ECB Monetary Stimulus May Avoid Eurozone Deflation
Web Posted on : Sun, 15 Jun 2014
Download the PDF version of this weekly commentary in English.
The European Central Bank (ECB) announced a package of monetary stimulus measures on Thursday, June 5. The package includes lowering the deposit rate to -0.1%—the first time that the ECB will charge commercial banks for depositing excess reserves at the central bank. It also included a new program to provide banks with cheap funding to encourage lending to the real economy. The aim is to provide a monetary stimulus to avoid deflation within the Eurozone. These new measures are important to prevent deflation but more may need to be done if the current trends of negative foreign inflation and weak domestic demand continue. The new policies are likely to reduce the spreads between Italian, Greek, Portuguese and Spanish bond yields (the so-called periphery) and those on German bunds, while the Euro is likely to weaken if the inflation outlook improves.
Unlike earlier ECB measures which aimed at saving the Euro, the ECB approved this package on June 5 because of the deterioration in the economic outlook, especially in the form of low inflation. Eurozone inflation has been steadily declining, falling to 0.5% in May, well beneath the ECB target of below, but close to, 2%. Moreover, the outlook for inflation is worsening: the ECB has revised down its forecast for 2014 inflation to 0.7% and expects low inflation to persist over the medium term. This risks re-enforcing the state of low inflation or possibly even deflation. Absent proactive monetary intervention, the Eurozone is at risk of turning into Japan with a prolonged period of deflation and slow growth, made worse by a declining population. The threat of Japanification prompted the ECB Governing Council to act decisively and, significantly, in a unanimous manner.
The most headline-grabbing measure was the lowering of the interest rate corridor leading to a negative deposit rate. The ECB is hoping that, by charging banks for depositing their excess reserves at the ECB, they would have a strong incentive to lend more money to the real economy. While setting negative interest rates is an unprecedented step for a major central bank (Denmark and Sweden have recently had negative rates with no major impact on the domestic economy), this may not be the most significant measure taken by the ECB. Excess reserves have been trending downwards as banks have been repaying their borrowings from previous ECB long-term refinancing operations. Furthermore, there is little scope for decreasing the rates further with Mario Draghi, the President of the ECB, clearly stating that “for all the practical purposes, we have reached the lower bound.” However, it does signal intent of the ECB to pursue unconventional monetary policies.
The most significant measure taken by the ECB, in our view, is the Targeted Long-Term Refinancing Operation (TLTRO). This provides cheap funding for banks, the quantity of which depends on the size of the banks’ loan book. Specifically, banks could initially borrow from the ECB up to 7% of their outstanding loans to non-financial private sector and households (excluding mortgages). The size of this entitlement is around EUR400bn.
In addition, on a quarterly basis from March 2015 to June 2016, banks are also entitled to borrow up to three times the change in net lending in excess of a specific benchmark. The benchmark, however, is a very low one: it takes into account net lending to the nonfinancial private sector (excluding mortgages) in the 12 months prior to April 2014. During this period, JP Morgan estimates that net lending contracted by EUR150bn, which means banks will be entitled to an additional EUR450bn of cheap funding if they simply keep their loan book unchanged!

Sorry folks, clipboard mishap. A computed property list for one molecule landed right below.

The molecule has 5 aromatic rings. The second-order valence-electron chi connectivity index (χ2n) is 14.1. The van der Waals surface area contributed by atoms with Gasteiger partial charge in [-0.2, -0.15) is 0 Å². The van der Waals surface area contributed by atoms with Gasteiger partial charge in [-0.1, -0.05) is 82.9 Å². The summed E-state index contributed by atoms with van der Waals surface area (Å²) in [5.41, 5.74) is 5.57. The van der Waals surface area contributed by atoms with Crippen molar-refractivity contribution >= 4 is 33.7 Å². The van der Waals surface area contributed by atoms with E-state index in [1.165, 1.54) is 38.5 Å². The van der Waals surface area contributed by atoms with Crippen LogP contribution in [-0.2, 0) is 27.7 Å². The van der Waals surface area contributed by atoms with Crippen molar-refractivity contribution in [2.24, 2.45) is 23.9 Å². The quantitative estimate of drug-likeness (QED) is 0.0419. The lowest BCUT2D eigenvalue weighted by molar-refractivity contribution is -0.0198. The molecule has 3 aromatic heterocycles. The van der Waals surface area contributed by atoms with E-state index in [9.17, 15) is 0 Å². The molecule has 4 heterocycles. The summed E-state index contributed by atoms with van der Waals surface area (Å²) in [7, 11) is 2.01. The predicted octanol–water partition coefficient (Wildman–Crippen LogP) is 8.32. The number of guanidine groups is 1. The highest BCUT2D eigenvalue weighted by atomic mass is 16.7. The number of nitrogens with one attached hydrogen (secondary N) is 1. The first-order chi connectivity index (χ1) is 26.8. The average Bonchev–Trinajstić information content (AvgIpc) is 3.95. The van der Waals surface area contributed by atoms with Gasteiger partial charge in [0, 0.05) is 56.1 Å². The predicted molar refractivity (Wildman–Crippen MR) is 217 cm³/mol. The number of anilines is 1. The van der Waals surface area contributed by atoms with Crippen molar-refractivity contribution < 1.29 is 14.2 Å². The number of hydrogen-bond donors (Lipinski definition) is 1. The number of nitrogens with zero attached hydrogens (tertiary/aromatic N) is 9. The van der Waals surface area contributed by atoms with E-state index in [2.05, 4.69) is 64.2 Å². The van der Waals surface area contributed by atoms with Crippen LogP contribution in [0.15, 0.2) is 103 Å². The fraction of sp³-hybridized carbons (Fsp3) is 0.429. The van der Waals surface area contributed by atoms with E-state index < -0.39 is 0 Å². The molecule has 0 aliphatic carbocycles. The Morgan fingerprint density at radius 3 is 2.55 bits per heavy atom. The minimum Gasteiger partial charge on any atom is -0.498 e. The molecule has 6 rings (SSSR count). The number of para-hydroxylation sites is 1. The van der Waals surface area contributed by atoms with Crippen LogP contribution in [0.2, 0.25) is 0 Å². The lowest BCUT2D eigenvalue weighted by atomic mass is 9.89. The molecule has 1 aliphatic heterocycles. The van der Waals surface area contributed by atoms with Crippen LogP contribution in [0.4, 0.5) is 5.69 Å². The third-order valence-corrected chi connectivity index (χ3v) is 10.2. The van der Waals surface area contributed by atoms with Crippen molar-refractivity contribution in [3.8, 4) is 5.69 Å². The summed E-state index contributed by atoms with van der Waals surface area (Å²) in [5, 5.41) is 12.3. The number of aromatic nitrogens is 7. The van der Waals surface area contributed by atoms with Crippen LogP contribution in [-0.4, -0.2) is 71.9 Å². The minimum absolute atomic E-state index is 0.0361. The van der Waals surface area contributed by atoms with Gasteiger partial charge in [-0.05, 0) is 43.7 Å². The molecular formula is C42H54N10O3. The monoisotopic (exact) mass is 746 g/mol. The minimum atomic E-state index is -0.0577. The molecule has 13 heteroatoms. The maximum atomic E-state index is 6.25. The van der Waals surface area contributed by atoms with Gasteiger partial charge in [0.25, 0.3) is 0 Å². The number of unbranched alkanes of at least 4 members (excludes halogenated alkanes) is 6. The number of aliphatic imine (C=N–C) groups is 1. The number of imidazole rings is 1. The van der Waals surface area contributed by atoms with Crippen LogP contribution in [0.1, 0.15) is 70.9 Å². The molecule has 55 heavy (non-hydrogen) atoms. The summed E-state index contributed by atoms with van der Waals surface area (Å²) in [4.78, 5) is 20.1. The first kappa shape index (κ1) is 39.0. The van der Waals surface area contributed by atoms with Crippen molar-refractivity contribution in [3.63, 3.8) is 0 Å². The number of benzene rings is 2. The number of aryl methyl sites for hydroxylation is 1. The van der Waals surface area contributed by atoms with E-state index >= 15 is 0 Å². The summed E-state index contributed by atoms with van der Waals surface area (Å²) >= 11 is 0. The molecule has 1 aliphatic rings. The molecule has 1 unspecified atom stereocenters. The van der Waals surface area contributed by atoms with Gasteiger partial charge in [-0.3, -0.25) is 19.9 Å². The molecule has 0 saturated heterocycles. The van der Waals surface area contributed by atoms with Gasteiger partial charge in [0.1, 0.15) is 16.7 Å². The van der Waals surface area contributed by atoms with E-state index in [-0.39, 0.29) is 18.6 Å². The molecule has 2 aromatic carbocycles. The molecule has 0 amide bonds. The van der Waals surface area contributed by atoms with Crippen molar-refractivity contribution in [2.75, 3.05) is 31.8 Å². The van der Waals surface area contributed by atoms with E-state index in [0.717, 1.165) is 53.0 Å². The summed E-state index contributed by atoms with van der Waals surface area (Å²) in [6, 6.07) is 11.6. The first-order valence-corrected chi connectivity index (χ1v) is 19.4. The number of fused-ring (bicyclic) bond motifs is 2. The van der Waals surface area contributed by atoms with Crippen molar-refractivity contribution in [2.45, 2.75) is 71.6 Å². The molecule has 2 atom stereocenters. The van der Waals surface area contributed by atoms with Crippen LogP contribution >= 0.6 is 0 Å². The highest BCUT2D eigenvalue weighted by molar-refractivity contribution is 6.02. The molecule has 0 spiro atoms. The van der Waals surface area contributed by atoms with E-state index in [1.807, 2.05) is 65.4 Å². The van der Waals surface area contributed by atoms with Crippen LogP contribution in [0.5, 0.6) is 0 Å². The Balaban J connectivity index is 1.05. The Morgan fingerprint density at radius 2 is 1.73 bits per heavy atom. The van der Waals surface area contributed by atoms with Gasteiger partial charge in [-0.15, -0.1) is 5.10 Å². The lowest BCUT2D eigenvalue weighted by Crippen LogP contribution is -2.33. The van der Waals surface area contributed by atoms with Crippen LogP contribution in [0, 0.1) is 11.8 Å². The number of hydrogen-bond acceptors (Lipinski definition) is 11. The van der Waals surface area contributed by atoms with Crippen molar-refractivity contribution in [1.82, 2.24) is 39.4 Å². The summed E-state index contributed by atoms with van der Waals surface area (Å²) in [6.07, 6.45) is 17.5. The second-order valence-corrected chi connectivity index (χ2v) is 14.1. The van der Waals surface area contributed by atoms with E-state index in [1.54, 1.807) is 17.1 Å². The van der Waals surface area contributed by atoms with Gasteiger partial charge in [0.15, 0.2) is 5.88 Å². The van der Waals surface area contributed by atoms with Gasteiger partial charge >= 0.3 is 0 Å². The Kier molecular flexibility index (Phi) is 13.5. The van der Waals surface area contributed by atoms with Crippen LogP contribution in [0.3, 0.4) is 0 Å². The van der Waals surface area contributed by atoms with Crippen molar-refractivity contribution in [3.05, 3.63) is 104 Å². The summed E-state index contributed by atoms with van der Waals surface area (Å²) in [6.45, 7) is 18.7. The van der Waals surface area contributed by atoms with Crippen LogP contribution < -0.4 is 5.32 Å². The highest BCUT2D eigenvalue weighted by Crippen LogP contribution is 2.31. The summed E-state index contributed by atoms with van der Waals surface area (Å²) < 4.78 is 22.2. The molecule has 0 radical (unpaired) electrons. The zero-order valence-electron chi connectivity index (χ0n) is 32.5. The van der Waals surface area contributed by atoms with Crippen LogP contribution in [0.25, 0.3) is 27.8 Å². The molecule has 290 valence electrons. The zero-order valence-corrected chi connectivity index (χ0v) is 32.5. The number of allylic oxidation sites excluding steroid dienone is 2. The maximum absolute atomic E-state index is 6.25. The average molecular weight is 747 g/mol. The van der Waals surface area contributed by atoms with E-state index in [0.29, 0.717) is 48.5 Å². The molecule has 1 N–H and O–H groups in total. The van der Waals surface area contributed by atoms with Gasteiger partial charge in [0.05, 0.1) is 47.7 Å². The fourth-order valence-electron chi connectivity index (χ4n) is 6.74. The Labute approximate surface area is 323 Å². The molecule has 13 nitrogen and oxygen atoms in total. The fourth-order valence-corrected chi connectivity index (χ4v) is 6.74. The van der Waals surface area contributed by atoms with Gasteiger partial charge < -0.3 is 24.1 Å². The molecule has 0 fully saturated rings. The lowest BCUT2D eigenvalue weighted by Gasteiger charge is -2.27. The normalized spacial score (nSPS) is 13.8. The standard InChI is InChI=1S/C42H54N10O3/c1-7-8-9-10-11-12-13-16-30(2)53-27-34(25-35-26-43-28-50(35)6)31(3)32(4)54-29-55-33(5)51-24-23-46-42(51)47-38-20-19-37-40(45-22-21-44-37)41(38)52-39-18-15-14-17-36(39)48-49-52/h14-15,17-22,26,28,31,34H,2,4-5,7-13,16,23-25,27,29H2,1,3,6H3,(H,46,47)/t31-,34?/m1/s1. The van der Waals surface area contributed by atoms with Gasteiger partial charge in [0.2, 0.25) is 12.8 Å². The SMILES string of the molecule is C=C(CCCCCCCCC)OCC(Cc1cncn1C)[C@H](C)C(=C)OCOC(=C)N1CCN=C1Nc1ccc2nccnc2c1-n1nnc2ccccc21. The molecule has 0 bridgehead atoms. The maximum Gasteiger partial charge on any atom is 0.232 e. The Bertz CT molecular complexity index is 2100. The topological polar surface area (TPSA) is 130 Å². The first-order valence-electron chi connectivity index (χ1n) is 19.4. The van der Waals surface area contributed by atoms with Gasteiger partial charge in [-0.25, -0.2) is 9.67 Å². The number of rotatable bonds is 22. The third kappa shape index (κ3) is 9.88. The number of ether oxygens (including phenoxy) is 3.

Overall, TLTROs entitle banks to borrow up to EUR850bn cheaply and on very generous conditions. By way of comparison, excess liquidity at the ECB, which may be affected by the negative deposit rate, stands below EUR100bn. The aim of such large scale operation is to improve lending to the real economy. If slow lending in the Eurozone is due to supply constraints as banks are unable to obtain funding at reasonable costs, then TLTROs should help resolve the problem. However, part of the story may also be related to the need for banks to increase capital adequacy to meet higher Basel III requirements. The experience of a similar package in the United Kingdom, the Funding for Lending Scheme (of which TLTRO is a copy albeit a far more generous one), suggests that weak demand for loans and the need for banks to increase their capital adequacy might limit the effectiveness of the program.
Financial markets seem to be have received the ECB’s package positively. Stock markets have rallied while the Euro was little changed after weakening by 2% against the US dollar in the run-up to the meeting. Sovereign bonds markets are where the reaction has been most aggressive, with Italian and Spanish yields declining by 30 basis point since the meeting.
Going forward, we expect further declines in the spread of Spanish, Italian and periphery bonds in general over German bonds. The new measures are likely to improve the growth outlook in the Eurozone, reducing the default risk premium of periphery countries and therefore the yield they pay. Furthermore, TLTROs have no penalties for breaking the lending conditions, except an early repayment in September 2016. This still gives banks a two-year window for a carry trade by borrowing cheaply from the ECB and lending to periphery sovereigns and corporates at higher yield. The outlook for the Euro depends on whether the new measures by the ECB can provide a positive boost for inflation. If inflation improves, then the Euro is likely to weaken further on lower real interest rates.